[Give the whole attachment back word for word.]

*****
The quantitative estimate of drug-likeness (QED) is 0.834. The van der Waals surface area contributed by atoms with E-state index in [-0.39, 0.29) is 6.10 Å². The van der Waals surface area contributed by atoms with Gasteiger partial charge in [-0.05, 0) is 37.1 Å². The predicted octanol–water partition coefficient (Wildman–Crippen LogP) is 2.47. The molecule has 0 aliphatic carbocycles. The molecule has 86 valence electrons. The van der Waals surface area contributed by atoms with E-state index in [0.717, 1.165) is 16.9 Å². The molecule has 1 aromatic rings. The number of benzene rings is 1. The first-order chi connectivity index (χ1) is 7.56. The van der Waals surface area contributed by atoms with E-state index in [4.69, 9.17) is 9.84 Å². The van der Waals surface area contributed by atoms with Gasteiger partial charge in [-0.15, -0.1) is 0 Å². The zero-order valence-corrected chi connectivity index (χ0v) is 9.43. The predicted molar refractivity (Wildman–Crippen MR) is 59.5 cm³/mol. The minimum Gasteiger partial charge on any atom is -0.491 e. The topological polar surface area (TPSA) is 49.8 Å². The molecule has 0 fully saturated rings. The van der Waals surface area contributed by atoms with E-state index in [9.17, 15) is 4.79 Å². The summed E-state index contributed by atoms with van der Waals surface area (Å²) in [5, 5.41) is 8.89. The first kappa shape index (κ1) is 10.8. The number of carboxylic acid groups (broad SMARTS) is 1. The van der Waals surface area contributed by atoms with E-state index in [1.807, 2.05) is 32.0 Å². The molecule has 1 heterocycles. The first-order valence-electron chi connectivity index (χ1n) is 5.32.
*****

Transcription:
The quantitative estimate of drug-likeness (QED) is 0.834. The van der Waals surface area contributed by atoms with E-state index in [-0.39, 0.29) is 6.10 Å². The van der Waals surface area contributed by atoms with Gasteiger partial charge in [-0.05, 0) is 37.1 Å². The predicted octanol–water partition coefficient (Wildman–Crippen LogP) is 2.47. The molecule has 0 aliphatic carbocycles. The molecule has 86 valence electrons. The van der Waals surface area contributed by atoms with E-state index in [0.717, 1.165) is 16.9 Å². The molecule has 1 aromatic rings. The number of benzene rings is 1. The first-order chi connectivity index (χ1) is 7.56. The van der Waals surface area contributed by atoms with E-state index in [4.69, 9.17) is 9.84 Å². The van der Waals surface area contributed by atoms with Gasteiger partial charge in [-0.15, -0.1) is 0 Å². The zero-order valence-corrected chi connectivity index (χ0v) is 9.43. The predicted molar refractivity (Wildman–Crippen MR) is 59.5 cm³/mol. The minimum Gasteiger partial charge on any atom is -0.491 e. The topological polar surface area (TPSA) is 49.8 Å². The molecule has 0 fully saturated rings. The van der Waals surface area contributed by atoms with E-state index in [9.17, 15) is 4.79 Å². The summed E-state index contributed by atoms with van der Waals surface area (Å²) in [5, 5.41) is 8.89. The first kappa shape index (κ1) is 10.8. The number of carboxylic acid groups (broad SMARTS) is 1. The van der Waals surface area contributed by atoms with E-state index in [1.807, 2.05) is 32.0 Å². The molecule has 1 heterocycles. The first-order valence-electron chi connectivity index (χ1n) is 5.32.